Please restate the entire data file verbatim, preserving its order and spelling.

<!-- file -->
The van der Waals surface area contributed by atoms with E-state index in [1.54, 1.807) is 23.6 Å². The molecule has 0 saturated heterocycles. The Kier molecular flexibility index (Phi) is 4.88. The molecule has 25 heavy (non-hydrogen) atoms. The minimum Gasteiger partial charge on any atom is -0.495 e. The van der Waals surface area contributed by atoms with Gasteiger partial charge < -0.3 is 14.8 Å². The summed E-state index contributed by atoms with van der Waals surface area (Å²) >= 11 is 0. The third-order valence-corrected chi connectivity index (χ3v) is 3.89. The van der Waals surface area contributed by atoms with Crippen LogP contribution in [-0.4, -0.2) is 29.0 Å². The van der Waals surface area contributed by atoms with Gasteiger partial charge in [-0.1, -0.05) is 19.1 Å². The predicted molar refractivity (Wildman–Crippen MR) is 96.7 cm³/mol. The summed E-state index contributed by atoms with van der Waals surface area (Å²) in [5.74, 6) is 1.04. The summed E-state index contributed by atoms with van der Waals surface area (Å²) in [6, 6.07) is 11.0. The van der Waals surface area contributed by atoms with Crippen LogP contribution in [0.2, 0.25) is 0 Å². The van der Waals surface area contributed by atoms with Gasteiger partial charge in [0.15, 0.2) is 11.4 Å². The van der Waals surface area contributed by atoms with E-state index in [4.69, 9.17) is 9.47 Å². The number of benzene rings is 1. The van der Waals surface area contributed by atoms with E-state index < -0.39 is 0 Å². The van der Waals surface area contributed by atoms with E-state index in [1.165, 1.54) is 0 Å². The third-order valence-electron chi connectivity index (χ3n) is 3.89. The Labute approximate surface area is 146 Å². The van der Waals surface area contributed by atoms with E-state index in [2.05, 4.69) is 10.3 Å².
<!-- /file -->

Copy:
The van der Waals surface area contributed by atoms with E-state index in [1.54, 1.807) is 23.6 Å². The molecule has 0 saturated heterocycles. The Kier molecular flexibility index (Phi) is 4.88. The molecule has 25 heavy (non-hydrogen) atoms. The minimum Gasteiger partial charge on any atom is -0.495 e. The van der Waals surface area contributed by atoms with Gasteiger partial charge < -0.3 is 14.8 Å². The summed E-state index contributed by atoms with van der Waals surface area (Å²) >= 11 is 0. The third-order valence-corrected chi connectivity index (χ3v) is 3.89. The van der Waals surface area contributed by atoms with Crippen LogP contribution in [-0.4, -0.2) is 29.0 Å². The van der Waals surface area contributed by atoms with Gasteiger partial charge in [-0.1, -0.05) is 19.1 Å². The predicted molar refractivity (Wildman–Crippen MR) is 96.7 cm³/mol. The summed E-state index contributed by atoms with van der Waals surface area (Å²) in [5.74, 6) is 1.04. The summed E-state index contributed by atoms with van der Waals surface area (Å²) in [6, 6.07) is 11.0. The van der Waals surface area contributed by atoms with Crippen LogP contribution in [0.2, 0.25) is 0 Å². The van der Waals surface area contributed by atoms with Gasteiger partial charge in [0.15, 0.2) is 11.4 Å². The van der Waals surface area contributed by atoms with E-state index in [4.69, 9.17) is 9.47 Å². The number of benzene rings is 1. The van der Waals surface area contributed by atoms with E-state index < -0.39 is 0 Å². The van der Waals surface area contributed by atoms with E-state index in [1.165, 1.54) is 0 Å². The third-order valence-electron chi connectivity index (χ3n) is 3.89. The Labute approximate surface area is 146 Å². The van der Waals surface area contributed by atoms with E-state index in [2.05, 4.69) is 10.3 Å².